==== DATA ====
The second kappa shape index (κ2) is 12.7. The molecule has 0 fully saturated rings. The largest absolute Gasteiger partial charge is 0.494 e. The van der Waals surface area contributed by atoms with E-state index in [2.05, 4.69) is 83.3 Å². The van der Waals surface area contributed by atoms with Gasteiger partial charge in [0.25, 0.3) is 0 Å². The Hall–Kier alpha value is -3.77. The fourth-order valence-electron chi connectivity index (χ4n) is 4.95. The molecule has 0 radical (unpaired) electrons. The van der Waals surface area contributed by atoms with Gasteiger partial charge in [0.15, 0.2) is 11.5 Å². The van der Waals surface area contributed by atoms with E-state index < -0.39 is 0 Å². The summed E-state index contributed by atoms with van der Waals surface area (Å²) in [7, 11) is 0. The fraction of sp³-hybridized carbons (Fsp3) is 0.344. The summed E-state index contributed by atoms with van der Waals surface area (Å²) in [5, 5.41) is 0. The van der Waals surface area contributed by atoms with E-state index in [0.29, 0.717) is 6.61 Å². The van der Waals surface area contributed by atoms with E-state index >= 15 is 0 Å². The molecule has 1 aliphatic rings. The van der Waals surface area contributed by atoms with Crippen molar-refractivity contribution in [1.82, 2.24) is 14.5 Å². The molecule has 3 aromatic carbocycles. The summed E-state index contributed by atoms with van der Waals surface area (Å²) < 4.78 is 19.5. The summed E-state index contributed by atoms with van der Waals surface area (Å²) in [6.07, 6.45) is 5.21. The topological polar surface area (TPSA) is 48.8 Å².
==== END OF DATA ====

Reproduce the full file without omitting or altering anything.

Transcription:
The second kappa shape index (κ2) is 12.7. The molecule has 0 fully saturated rings. The largest absolute Gasteiger partial charge is 0.494 e. The van der Waals surface area contributed by atoms with E-state index in [2.05, 4.69) is 83.3 Å². The van der Waals surface area contributed by atoms with Gasteiger partial charge in [0.25, 0.3) is 0 Å². The Hall–Kier alpha value is -3.77. The fourth-order valence-electron chi connectivity index (χ4n) is 4.95. The molecule has 0 radical (unpaired) electrons. The van der Waals surface area contributed by atoms with Gasteiger partial charge in [0.15, 0.2) is 11.5 Å². The van der Waals surface area contributed by atoms with E-state index < -0.39 is 0 Å². The summed E-state index contributed by atoms with van der Waals surface area (Å²) in [7, 11) is 0. The fraction of sp³-hybridized carbons (Fsp3) is 0.344. The summed E-state index contributed by atoms with van der Waals surface area (Å²) in [5, 5.41) is 0. The van der Waals surface area contributed by atoms with E-state index in [0.29, 0.717) is 6.61 Å². The van der Waals surface area contributed by atoms with E-state index >= 15 is 0 Å². The molecule has 1 aliphatic rings. The van der Waals surface area contributed by atoms with Crippen molar-refractivity contribution in [1.82, 2.24) is 14.5 Å². The molecule has 3 aromatic carbocycles. The summed E-state index contributed by atoms with van der Waals surface area (Å²) < 4.78 is 19.5. The summed E-state index contributed by atoms with van der Waals surface area (Å²) in [6.07, 6.45) is 5.21. The topological polar surface area (TPSA) is 48.8 Å².